Today I present to you an interview with someone who is in the midst of this profession every day: Sherry Spacco, a registered nurse and an International Board Certified Lactation Consultant. Sherry is the President of the Massachusetts Breastfeeding Coalition and works as a lactation consultant at Newton Wellesley Hospital. I wanted to speak with Sherry to learn more about the work lactation consultants do and how she came to choose this profession. Spoiler alert: Based on Ms. Rosin's experience, Sherry would have probably advised her to stop breastfeeding sooner. She agrees with Ms. Rosin that hers is a thriving profession – and she celebrates this fact.
What led you to become a lactation consultant?
I went to a breastfeeding class with my cousin 32 years ago. We were both 18 years old. Prior to that, I had never heard of breastfeeding.
Wait, what? How is it possible??
I lived in a poor neighborhood where everybody was on WIC. Women got free formula and did not breastfeed. My cousin decided she wanted to breastfeed and wanted to take a class. I went with her and thought “This is pretty cool! If I ever have children, I want to breastfeed, too!” From that point on, it became a passion. Later I worked for a breast surgeon at Faulkner hospital and learned all about the anatomy of the breast and what breasts are really for, feeding babies!
So what has your career journey been like?
I thought I had to be a registered nurse to be a lactation consultant (you don't), so I went to nursing school. Started working as a scrub tech while in nursing school. Took a position as a postpartum nurse, cross-oriented to labor and delivery while working towards becoming an IBCLC. I stayed home during the day with my two boys and worked in the evenings when my husband was home.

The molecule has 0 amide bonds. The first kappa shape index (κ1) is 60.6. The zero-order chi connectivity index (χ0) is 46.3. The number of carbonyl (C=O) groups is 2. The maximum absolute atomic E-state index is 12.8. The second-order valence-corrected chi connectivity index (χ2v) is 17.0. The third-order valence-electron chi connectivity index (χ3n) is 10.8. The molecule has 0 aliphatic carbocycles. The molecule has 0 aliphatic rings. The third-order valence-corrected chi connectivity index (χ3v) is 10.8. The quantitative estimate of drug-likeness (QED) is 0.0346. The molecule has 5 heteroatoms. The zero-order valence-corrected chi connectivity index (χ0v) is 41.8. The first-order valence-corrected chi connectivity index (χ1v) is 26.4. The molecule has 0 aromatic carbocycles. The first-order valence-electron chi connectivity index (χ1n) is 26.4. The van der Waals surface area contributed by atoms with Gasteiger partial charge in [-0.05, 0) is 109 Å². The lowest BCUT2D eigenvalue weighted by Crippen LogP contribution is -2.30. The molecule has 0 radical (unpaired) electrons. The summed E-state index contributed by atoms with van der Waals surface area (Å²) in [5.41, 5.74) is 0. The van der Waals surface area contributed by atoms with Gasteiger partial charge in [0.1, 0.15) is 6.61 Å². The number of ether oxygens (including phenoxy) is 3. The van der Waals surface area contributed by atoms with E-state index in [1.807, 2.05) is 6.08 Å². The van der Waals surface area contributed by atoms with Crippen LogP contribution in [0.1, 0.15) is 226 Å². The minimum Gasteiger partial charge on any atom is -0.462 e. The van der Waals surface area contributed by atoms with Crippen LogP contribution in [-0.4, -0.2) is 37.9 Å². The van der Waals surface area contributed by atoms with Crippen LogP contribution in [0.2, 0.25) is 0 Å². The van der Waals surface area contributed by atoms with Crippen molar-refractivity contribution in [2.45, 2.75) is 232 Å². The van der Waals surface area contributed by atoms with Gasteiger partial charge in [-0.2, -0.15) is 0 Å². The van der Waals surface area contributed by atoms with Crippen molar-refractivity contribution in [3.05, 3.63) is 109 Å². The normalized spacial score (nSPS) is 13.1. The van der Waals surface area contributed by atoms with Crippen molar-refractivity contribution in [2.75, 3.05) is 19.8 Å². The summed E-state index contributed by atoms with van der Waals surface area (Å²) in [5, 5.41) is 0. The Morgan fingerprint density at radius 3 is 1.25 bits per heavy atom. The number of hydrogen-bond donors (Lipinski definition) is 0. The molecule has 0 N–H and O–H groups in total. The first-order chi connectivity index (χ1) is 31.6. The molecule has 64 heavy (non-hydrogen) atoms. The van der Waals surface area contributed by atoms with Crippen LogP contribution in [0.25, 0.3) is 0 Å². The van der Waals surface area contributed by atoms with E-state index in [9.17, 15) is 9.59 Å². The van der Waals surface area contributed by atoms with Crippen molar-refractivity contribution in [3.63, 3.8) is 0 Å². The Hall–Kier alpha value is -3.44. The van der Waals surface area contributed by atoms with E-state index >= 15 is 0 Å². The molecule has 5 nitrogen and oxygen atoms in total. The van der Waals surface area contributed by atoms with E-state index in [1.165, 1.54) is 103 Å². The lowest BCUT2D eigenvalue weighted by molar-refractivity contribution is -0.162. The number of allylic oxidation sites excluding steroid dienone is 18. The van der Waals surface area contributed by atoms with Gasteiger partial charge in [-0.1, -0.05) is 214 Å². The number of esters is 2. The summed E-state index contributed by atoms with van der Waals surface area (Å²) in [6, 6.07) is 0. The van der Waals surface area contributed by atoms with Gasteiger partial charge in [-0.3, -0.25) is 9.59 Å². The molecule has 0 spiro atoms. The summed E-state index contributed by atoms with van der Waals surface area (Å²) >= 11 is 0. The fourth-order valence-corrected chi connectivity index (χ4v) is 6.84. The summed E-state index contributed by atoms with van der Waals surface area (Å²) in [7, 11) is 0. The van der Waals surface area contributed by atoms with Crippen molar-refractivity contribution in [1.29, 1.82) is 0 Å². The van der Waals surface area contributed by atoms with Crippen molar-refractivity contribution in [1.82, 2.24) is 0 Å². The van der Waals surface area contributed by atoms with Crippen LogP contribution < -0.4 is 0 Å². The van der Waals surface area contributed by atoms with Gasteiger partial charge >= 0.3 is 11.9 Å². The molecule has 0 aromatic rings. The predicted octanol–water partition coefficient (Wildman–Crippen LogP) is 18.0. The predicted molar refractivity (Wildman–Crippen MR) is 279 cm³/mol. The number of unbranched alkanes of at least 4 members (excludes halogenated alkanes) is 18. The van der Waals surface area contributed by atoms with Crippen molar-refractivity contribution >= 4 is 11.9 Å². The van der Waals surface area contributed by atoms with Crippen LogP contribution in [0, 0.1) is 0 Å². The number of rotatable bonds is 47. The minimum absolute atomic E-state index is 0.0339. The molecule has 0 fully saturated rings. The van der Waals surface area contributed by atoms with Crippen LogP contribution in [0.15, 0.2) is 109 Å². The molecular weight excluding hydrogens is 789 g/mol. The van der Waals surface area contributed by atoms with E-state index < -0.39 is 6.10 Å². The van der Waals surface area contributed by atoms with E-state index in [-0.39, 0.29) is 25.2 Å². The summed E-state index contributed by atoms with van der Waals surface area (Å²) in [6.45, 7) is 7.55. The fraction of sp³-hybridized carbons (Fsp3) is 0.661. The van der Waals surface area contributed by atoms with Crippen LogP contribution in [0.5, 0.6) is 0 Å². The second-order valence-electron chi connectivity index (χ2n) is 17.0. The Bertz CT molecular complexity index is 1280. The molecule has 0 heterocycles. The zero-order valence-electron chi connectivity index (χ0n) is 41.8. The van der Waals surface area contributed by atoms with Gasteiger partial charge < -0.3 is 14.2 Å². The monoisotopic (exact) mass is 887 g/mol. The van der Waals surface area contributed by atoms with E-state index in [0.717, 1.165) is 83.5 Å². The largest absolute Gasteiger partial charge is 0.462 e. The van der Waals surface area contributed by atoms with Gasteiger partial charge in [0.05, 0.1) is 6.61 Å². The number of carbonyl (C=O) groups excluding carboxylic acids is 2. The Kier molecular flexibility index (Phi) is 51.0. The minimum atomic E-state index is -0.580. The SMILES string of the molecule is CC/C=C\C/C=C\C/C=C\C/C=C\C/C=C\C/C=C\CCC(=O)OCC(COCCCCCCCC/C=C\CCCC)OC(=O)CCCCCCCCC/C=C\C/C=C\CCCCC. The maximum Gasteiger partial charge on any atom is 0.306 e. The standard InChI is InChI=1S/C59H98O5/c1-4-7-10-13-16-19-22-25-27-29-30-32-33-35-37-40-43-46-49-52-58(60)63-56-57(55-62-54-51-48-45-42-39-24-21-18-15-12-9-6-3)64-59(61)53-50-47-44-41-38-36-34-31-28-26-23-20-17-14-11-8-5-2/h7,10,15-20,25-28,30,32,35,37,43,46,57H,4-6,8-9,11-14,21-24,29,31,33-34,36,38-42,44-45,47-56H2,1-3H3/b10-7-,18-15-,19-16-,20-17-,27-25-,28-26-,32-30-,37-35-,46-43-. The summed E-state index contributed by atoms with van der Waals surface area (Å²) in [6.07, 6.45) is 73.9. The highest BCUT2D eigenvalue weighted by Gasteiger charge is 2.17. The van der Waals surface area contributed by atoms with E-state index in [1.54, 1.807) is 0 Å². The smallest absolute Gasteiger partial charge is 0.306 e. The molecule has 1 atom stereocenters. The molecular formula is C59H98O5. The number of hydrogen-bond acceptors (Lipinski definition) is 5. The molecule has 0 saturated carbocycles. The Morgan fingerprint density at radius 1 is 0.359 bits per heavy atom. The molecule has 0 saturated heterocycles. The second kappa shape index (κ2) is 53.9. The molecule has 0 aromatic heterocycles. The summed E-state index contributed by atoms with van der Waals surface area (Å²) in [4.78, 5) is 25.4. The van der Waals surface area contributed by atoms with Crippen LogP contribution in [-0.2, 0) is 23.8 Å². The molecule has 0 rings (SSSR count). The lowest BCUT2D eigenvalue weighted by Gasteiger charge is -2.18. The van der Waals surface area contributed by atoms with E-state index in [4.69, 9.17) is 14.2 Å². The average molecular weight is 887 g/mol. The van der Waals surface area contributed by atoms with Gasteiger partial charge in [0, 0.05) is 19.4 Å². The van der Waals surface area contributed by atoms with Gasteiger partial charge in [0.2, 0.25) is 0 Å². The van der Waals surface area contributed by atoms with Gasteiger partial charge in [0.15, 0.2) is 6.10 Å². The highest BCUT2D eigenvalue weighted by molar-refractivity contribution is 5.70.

What has this experience been like?
This is the most amazing job. I am very honored that moms let me into their lives to assist them with their babies. This is not a job to me, it's my passion.
What do you wish people knew about breastfeeding?
The real importance of the biology of human milk for human babies. Also, moms who plan to breastfeed should contact a lactation consultant while pregnant. Have a conversation and discuss her plans and goals. Start a relationship with a woman who is going to support you.
What are some major misconceptions out there that you wish you could clarify?
That all lactation consultants are crazy, radical, "lactation Nazis" that are forcing women to breastfeed their babies and making moms feel guilty. There is nothing is more infuriating. I’m not some strict teacher who is going to reprimand you for not breastfeeding. I’m there to support, not judge. I'd come to check on moms who just gave birth - and they would apologize for putting the baby in the nursery so they could get some rest. Or sometimes a mom comes in for a lactation consultation and I see that all she wants is to give up breastfeeding, but she feels so guilty about it, she wants me to “fix” her.
What do you do in these instances?
I tell moms it’s okay to quit. We need happy, healthy moms. If quitting is going to make a mom healthier, it’s absolutely the right choice. A happy mom is much more important than a depressed but breastfeeding mom. It’s not fair to the mom, it’s not fair to the baby.
I walk a fine line every day, with each mom I see. Is she enjoying the experience? Is my advice going to put her over the edge – or will it actually help her stay healthy and happy? I want moms to know that I love what I do and what I do is help moms feed their babies, however they want to feed their babies!